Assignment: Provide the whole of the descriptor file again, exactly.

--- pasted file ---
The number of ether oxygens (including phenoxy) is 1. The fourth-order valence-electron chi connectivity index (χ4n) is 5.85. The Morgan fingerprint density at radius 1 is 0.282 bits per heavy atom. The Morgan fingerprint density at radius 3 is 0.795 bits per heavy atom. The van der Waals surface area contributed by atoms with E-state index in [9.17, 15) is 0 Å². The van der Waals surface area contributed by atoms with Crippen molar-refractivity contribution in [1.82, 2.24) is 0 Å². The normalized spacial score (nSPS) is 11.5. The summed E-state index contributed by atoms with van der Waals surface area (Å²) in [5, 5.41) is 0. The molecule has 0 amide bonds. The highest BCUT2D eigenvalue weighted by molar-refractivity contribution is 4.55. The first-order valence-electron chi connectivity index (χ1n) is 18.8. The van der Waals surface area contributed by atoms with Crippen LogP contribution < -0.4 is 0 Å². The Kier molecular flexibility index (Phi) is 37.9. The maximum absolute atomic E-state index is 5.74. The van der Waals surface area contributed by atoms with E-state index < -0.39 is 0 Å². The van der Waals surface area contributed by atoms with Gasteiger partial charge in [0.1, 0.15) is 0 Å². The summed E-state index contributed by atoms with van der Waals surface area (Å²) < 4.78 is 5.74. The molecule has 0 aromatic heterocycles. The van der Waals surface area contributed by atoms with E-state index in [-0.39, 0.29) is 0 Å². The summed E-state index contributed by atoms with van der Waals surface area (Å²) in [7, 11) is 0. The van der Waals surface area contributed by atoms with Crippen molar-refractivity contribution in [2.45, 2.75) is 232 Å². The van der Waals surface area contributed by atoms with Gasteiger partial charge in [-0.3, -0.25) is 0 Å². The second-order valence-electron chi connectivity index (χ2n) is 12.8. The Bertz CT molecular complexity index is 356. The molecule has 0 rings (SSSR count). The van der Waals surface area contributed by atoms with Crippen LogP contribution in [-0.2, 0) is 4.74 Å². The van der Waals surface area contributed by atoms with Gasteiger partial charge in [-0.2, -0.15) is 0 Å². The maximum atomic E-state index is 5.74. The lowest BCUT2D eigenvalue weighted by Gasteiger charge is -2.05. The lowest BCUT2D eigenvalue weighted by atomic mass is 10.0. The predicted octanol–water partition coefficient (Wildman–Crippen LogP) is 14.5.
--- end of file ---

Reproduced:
The number of ether oxygens (including phenoxy) is 1. The fourth-order valence-electron chi connectivity index (χ4n) is 5.85. The Morgan fingerprint density at radius 1 is 0.282 bits per heavy atom. The Morgan fingerprint density at radius 3 is 0.795 bits per heavy atom. The van der Waals surface area contributed by atoms with E-state index in [9.17, 15) is 0 Å². The van der Waals surface area contributed by atoms with Crippen molar-refractivity contribution in [1.82, 2.24) is 0 Å². The normalized spacial score (nSPS) is 11.5. The summed E-state index contributed by atoms with van der Waals surface area (Å²) in [5, 5.41) is 0. The molecule has 0 amide bonds. The highest BCUT2D eigenvalue weighted by molar-refractivity contribution is 4.55. The first-order valence-electron chi connectivity index (χ1n) is 18.8. The van der Waals surface area contributed by atoms with Crippen LogP contribution < -0.4 is 0 Å². The Kier molecular flexibility index (Phi) is 37.9. The maximum absolute atomic E-state index is 5.74. The van der Waals surface area contributed by atoms with E-state index < -0.39 is 0 Å². The van der Waals surface area contributed by atoms with Gasteiger partial charge in [0.1, 0.15) is 0 Å². The summed E-state index contributed by atoms with van der Waals surface area (Å²) < 4.78 is 5.74. The molecule has 0 aromatic heterocycles. The van der Waals surface area contributed by atoms with E-state index in [-0.39, 0.29) is 0 Å². The summed E-state index contributed by atoms with van der Waals surface area (Å²) in [7, 11) is 0. The van der Waals surface area contributed by atoms with Crippen molar-refractivity contribution in [2.45, 2.75) is 232 Å². The van der Waals surface area contributed by atoms with Gasteiger partial charge in [-0.3, -0.25) is 0 Å². The second-order valence-electron chi connectivity index (χ2n) is 12.8. The Bertz CT molecular complexity index is 356. The molecule has 0 rings (SSSR count). The van der Waals surface area contributed by atoms with Crippen LogP contribution in [-0.2, 0) is 4.74 Å². The van der Waals surface area contributed by atoms with Gasteiger partial charge in [-0.2, -0.15) is 0 Å². The maximum atomic E-state index is 5.74. The lowest BCUT2D eigenvalue weighted by Gasteiger charge is -2.05. The lowest BCUT2D eigenvalue weighted by atomic mass is 10.0. The predicted octanol–water partition coefficient (Wildman–Crippen LogP) is 14.5.